Right, let’s kick off with a test. I’ll give you a list of composers and we’ll see how many names you recognise. Here they are: Adalbert Gyrowetz, Johannes Matthias Sperger, Dmitry Bortniansky, Leopold Kozeluch, Etienne Ozi, Justin Heinrich Knecht, Artemy Vedel and Johann Georg Lickl.
Ring any bells? Probably not. But don’t feel inadequate, because if I gave that list to some professional musicians, I bet most of them wouldn’t recognise the names either. And just in case you’re wondering, those composers were born between the years 1750 and 1770 and were therefore contemporaries of Mozart and Haydn. The online encyclopedia Wikipedia lists nearly two hundred other long-forgotten composers who were born during the same period.
They may seem an obscure bunch today but in their time, some of them were celebrities in the musical world. Take the curiously-named Adalbert Gyrowetz for example. He spent much of his time travelling around Europe and wrote over thirty operas, sixty string quartets, sixty symphonies and about forty piano trios. He was born in the Czech city of Budìjovice, also known as Budweis. And yes, you guessed – the city is famous for Budweiser Bier which has been brewed there since the thirteenth century. Adalbert may well have had a few swigs himself to sustain him through those sixty symphonies.
It’s safe to say that there are hundreds, if not thousands more obscure composers than there are famous ones. Some of them faded into obscurity because their music wasn’t compelling enough to stand the test of time. Some fell out of fashion. Many are waiting to be rediscovered. One problem is that despite the hundreds of concert halls in the world, there simply aren’t enough to find performance opportunities for all these composers. And as concert promoters realize, people are more likely to attend a concert if there’s something familiar on offer. Unless they are rediscovered, Adalbert Gyrowetz and his contemporaries really don’t have much of a chance.
This week marks the birthdays of two composers who are not exactly obscure, but are currently a bit out of the limelight. They were both born on 5th April though eighty-five years apart.
Louis Spohr (1784-1859): Clarinet Concerto No 1 in C minor, Op 26. Aron Chiesa (clt), Brussels Philharmonic cond. Antonio Saiote (Duration: 20:37; Video: 720p HD)
Louis Spohr (SHPAW) was a forward-thinking individual as well as a respected violinist and conductor. Around 1820, he invented the violin chin-rest which today is standard equipment on violins and violas. As a conductor he was one of the first to use a baton. He also invented “rehearsal letters”, which are used to this day as reference points in every musical score and corresponding instrumental parts. This is why, at orchestral rehearsals, you’ll often hear the conductor announce for example, “Let’s go from Letter D”. Spohr wrote more violin concertos than any other composer of the time and he also composed four clarinet concertos.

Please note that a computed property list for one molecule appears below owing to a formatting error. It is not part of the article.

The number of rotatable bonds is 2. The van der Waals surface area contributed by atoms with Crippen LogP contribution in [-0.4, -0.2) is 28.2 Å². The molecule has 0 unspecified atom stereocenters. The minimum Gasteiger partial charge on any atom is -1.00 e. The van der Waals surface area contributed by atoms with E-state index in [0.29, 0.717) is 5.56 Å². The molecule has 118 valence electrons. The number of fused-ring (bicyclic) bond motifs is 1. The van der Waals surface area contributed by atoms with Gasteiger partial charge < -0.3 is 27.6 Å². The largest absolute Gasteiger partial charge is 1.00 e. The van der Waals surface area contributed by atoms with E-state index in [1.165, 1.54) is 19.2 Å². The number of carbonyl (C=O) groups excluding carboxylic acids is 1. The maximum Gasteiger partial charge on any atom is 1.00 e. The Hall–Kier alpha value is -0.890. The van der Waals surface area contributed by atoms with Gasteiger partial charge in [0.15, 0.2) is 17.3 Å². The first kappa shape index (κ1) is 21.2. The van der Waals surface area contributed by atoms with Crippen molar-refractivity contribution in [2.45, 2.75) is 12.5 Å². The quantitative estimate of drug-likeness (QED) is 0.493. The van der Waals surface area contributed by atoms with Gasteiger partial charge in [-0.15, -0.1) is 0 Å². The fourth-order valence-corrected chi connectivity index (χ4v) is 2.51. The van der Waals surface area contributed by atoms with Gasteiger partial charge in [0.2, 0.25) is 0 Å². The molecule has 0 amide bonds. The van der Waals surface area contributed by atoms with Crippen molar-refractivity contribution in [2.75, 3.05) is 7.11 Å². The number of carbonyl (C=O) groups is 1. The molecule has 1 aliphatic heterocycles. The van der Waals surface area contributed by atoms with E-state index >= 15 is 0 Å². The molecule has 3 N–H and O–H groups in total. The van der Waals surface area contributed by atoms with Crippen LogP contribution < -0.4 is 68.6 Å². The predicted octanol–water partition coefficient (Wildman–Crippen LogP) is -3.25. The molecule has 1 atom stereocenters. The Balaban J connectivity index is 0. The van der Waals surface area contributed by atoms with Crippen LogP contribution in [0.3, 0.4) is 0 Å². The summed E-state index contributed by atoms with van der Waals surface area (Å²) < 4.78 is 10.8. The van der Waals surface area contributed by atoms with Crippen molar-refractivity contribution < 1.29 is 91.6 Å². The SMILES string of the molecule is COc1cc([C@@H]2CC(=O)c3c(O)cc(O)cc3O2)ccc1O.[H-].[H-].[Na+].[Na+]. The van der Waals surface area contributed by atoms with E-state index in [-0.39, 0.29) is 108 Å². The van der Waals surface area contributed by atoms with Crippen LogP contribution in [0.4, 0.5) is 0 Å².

This concerto was written during 1808 and 1809 after Spohr had performed Mozart’s clarinet concerto with the German virtuoso Johann Simon Hermstedt. Spohr was so impressed that he decided to write one himself. He evidently wanted to write a concerto free from the artificial bravura which was popular of the time. The work is in the usual three-movement format and contains some lovely melody writing. The slow movement is lyrical and reflective and leads into the light yet technically-demanding last movement. Stylistically the music is quiet conservative and unlike many classical works, the finale just fades away, instead of ending with the conventional loud chords.
Albert Roussel (1869-1937): Bacchus et Ariane Suite No 2, Op 43. Brussels Philharmonic cond. Stéphane Denève (Duration: 18:26; Video: 480p)
Roussel is one of the few composers who originally worked on board a ship for the French Navy, a duty which briefly brought him to Asia. In later years, many of his musical works reflected his fascination with distant or exotic places. He turned to music composing as an adult and became one of the most prominent French musicians of the interwar period.
This colourful work dates from 1930, when he was also working on his Third Symphony. You can clearly hear occasional hints of Ravel and Stravinsky but perhaps it’s unfair to make comparisons because Roussel has a distinctive musical voice of his own.
This eight-movement suite comes from his ballet of the same name and much of the music is infectious and dance-like. Sometimes it’s like listening to a film sound-track. For anyone unfamiliar with the colourful, exotic music of Roussel, this would be a splendid place to start. It’s a shame we hear so little of his music these days. If anyone deserves to be rediscovered, it is he.